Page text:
Statements Made by a Criminal Defendant. The first concept mostly concerns statements made to law enforcement during an investigation and/or during an arrest. Many are familiar with the term “Miranda rights” but may not know specifically what these rights entail. The United States Supreme Court case of Miranda v. Arizona, 384 U.S. 436 (1966) held that statements made by a defendant in a criminal case in response to interrogation while in the custody of law enforcement will not be admissible at trial if the prosecution cannot show that the defendant was informed of the right to consult with an attorney before and during questioning and of the right against self-incrimination (as provided by the Fifth Amendment to the United States Constitution) before questioning. The prosecution must show both that the defendant understood these rights and voluntarily waived them. Sometimes the question of whether a criminal defendant is “in custody” is very fact-specific,1 but skilled attorneys may be able to establish that certain statements made by a defendant were in fact made while in custody before a defendant was notified of his or her Miranda rights, and such statements may be able to be suppressed from being offered as evidence.2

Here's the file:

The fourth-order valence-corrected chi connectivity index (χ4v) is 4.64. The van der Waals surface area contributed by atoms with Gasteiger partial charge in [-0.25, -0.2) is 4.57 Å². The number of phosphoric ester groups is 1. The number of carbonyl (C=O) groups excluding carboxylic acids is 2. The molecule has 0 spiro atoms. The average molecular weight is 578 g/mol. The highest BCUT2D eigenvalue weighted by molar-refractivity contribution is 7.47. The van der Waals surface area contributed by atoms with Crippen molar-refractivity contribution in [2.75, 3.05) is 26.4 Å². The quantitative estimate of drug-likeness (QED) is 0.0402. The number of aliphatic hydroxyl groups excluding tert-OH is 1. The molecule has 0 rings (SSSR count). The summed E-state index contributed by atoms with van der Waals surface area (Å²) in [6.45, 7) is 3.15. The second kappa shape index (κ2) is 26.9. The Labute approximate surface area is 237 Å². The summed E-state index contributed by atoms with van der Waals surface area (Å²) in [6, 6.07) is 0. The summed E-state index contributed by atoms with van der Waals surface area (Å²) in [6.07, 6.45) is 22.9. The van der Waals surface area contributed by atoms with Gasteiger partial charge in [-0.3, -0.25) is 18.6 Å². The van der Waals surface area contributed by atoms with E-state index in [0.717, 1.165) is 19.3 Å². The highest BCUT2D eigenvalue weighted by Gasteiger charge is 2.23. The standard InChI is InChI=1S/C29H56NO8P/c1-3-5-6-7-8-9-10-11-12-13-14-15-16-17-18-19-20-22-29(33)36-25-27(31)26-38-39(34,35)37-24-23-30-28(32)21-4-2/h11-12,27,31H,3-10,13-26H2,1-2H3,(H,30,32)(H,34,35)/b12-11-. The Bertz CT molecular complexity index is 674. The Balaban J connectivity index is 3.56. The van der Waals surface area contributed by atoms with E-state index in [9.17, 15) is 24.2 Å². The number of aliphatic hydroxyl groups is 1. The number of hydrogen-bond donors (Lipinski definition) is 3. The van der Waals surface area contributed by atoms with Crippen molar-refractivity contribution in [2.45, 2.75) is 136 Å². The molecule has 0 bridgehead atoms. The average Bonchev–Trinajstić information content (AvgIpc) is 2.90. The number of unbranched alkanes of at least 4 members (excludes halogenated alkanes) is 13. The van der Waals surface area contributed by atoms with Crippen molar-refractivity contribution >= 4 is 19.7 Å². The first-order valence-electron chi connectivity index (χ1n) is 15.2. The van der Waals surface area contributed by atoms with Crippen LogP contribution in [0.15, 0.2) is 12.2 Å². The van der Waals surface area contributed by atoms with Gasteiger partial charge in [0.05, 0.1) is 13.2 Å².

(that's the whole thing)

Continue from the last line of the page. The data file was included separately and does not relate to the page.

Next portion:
Physical Evidence Collected by Law Enforcement. In addition to Miranda rights, individuals in Indiana are typically provided what are called Pirtle rights. As opposed to Miranda rights that apply to statements under interrogation, Pirtle rights apply mainly to searches of your property.3 A person who is asked to give consent to search while in police custody is entitled to the presence and advice of counsel prior to making the decision whether to give such consent. Criminal defendants can certainly waive this right, but the prosecution must show that the waiver was explicit. Note that this applies to people who are in custody. Again, there can be a big question as to whether someone is in custody; in a simple sense, a good question to contemplate as to whether you are “in custody” or not is whether you could just drive off or walk away from the law enforcement officers with whom you are interacting. Note that if you are not “in custody,” then you are not entitled to a Pirtle warning; the theory behind this is that if you are not in custody, then you can just say “no” and go on with your business. In general, it is usually better to exercise caution and either (a) consult with an attorney and/or (b) refuse to consent to a search of your property if there is some question regarding the above. If you assert your Pirtle rights, law enforcement will then likely have obtained a search warrant based on a judicial finding of probable cause for the search.